Last week saw the beginning of formal peace talks between the Colombian government of Juan Manuel Santos and the leadership of the left-wing FARC guerrillas. A successful outcome will not be measured simply in the effective demobilisation of roughly 8,000 militants. Durable peace will require a reimagining of the Colombian state, which has become both victim and perpetrator in a conflict now over half a century old.
It is natural to be hopeful at the beginning of such a process, but wise to be cautious. The talks come after a ten-year demobilisation process that sought to disband the thirty thousand-strong right-wing paramilitary forces that emerged and were encouraged by previous governments. Many of these groups came from criminal beginnings, and all of them ended up as nothing more than massive criminal enterprises – killing, raping, displacing, torturing – with the principal aim of enriching themselves through the contraband and drugs trade. While the government has portrayed demobilisation as a success, judgment should be reserved. It is estimated that new criminal groups have already formed, many led by former paramilitaries, now with as many as five to twelve thousand members. If this is true, a large part of the problem has been simply relocated but not resolved.
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Will Colombia peace talks end FARC control?
The process of paramilitary demobilisation has been instrumental in showing exactly how the government and the rule of law in Colombia have fallen victim to the conflict. Two scandals eat at the heart of the state. The first is that the massive paramilitary movement became a socio-political phenomenon. Business and political leaders actively engaged with it as supporters and members, instigating, encouraging, or assisting massive crimes against civilians who got in the way. Related to this is the “parapolitics” scandal, whereby hundreds of mayors, governors, and members of Congress have been credibly accused of direct participation in the crimes of paramilitary organisations, with several already convicted. Confidence in the state and its political officers could scarcely be lower.
There is also the problem of “false positives”. This refers to the practice of armed forces murdering civilians or prisoners and presenting them as casualties of armed engagements. The benefits for doing so included financial rewards and extra leave. The breadth and depth of the practice make laughable any claims of rogue elements being responsible for these crimes. The similar modus operandi observable across several military divisions in different parts of the country gives the lie to that paper-thin defence. Thousands appear to have been murdered by the army in circumstances of the most extreme perfidy in terms of the state’s obligation to protect its citizens.
This is part of the backdrop to peace negotiations between the Santos government and the FARC. The talks do not take place in a vacuum, but in a context in which leaders of the Colombian state must show great courage and imagination. A lasting peace means establishing a credible state where the rule of law applies to all, where the weak and marginalised have a reason to place their trust in the state, and where elites believe in a new beginning,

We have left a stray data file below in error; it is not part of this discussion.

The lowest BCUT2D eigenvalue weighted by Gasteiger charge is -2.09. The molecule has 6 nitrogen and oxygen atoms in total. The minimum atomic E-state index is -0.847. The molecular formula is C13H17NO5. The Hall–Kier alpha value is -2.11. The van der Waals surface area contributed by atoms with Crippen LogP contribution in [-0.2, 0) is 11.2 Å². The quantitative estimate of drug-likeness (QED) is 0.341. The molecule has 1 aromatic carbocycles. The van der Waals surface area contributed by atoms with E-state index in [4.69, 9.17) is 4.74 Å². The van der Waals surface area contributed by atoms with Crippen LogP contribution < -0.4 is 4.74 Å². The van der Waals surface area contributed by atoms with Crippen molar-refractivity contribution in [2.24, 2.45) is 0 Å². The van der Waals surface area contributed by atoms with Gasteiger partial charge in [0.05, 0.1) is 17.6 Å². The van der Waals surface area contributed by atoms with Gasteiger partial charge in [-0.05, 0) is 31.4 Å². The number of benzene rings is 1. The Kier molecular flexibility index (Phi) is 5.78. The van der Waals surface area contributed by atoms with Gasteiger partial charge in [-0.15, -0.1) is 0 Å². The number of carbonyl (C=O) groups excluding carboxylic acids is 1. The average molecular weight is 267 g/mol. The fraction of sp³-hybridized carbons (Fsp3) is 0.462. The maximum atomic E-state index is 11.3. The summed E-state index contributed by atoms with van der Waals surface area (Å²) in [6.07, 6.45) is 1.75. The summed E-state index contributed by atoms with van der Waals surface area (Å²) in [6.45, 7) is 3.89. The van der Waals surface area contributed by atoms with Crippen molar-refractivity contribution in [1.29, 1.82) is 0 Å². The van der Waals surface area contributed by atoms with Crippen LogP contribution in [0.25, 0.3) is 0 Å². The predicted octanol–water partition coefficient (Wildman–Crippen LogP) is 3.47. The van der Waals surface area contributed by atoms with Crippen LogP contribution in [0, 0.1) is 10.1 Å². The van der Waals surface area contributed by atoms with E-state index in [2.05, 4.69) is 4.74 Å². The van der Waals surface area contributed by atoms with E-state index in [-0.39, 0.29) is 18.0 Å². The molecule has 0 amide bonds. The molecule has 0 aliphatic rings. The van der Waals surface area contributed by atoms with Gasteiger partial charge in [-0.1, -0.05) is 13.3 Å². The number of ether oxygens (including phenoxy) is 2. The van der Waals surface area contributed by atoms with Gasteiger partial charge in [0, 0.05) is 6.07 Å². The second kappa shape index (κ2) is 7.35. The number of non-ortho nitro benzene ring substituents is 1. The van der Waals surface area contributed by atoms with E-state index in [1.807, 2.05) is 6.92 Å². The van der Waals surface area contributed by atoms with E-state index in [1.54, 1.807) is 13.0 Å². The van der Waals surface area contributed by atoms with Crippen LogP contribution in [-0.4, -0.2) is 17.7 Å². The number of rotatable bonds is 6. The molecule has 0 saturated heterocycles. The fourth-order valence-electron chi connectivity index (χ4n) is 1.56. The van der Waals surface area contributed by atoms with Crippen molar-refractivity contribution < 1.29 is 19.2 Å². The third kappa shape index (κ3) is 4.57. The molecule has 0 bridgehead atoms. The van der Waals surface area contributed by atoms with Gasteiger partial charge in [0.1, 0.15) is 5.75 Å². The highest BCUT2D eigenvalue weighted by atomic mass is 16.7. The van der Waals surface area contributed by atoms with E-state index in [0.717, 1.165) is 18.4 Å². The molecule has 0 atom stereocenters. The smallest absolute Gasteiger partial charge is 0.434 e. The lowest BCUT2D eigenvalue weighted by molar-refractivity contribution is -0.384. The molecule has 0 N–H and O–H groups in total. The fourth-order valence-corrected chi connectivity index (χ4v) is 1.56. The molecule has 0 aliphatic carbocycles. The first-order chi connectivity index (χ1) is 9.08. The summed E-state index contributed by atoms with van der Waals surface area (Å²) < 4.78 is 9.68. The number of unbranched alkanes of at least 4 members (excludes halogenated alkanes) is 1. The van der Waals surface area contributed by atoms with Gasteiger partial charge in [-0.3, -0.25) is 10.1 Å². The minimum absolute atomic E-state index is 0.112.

Peace in Colombia also brings dividends far beyond its borders. The condition of near collapse in states such as Guatemala, Honduras, and Mexico can be directly traced to the drugs wars that have enveloped the region as Colombian cartel power bases were destroyed and replaced with new ones with links to Mexican crime organisations. Guatemala and Honduras have been caught in the middle, with Honduran homicide rates now spiralling to levels higher than in many countries experiencing full conflict.
In this most complex of environments a few things must be kept in mind. First of all, most of the FARC leadership has already been convicted of serious crimes. There is no need to revisit the programme that was developed to incentivise paramilitary demobilisation (for example, confession of crimes in return for reduced sentences). The terms of possible lengthy suspended sentences or incarceration will be crucial to the success of talks with FARC. It is vital that negotiators not feel compelled to replicate the same processes carried out with paramilitaries; it is a different situation that requires a different solution.
Secondly, efforts to uncover the cancer at the heart of the state caused by the paramilitary phenomenon and the “false positives” scandal have to produce significant results. That means proper investigations, robust efforts to dismantle the groups and networks that supported them, and a crystal clear commitment to ensure it cannot happen again.
President Santos deserves considerable credit for his statesmanship in starting peace talks, where his predecessor showed none. He has also taken significant steps to clean up or dismantle significantly problematic institutions. But the FARC is only one element of the problem. The global solution requires restoring to all Colombians confidence in state institutions. The talks are an opportunity for peace, for a renewed democratic state of Colombia based on the rule of law for all – a chance for a new normal.
Paul Seils is the vice president of the International Center for Transitional Justice.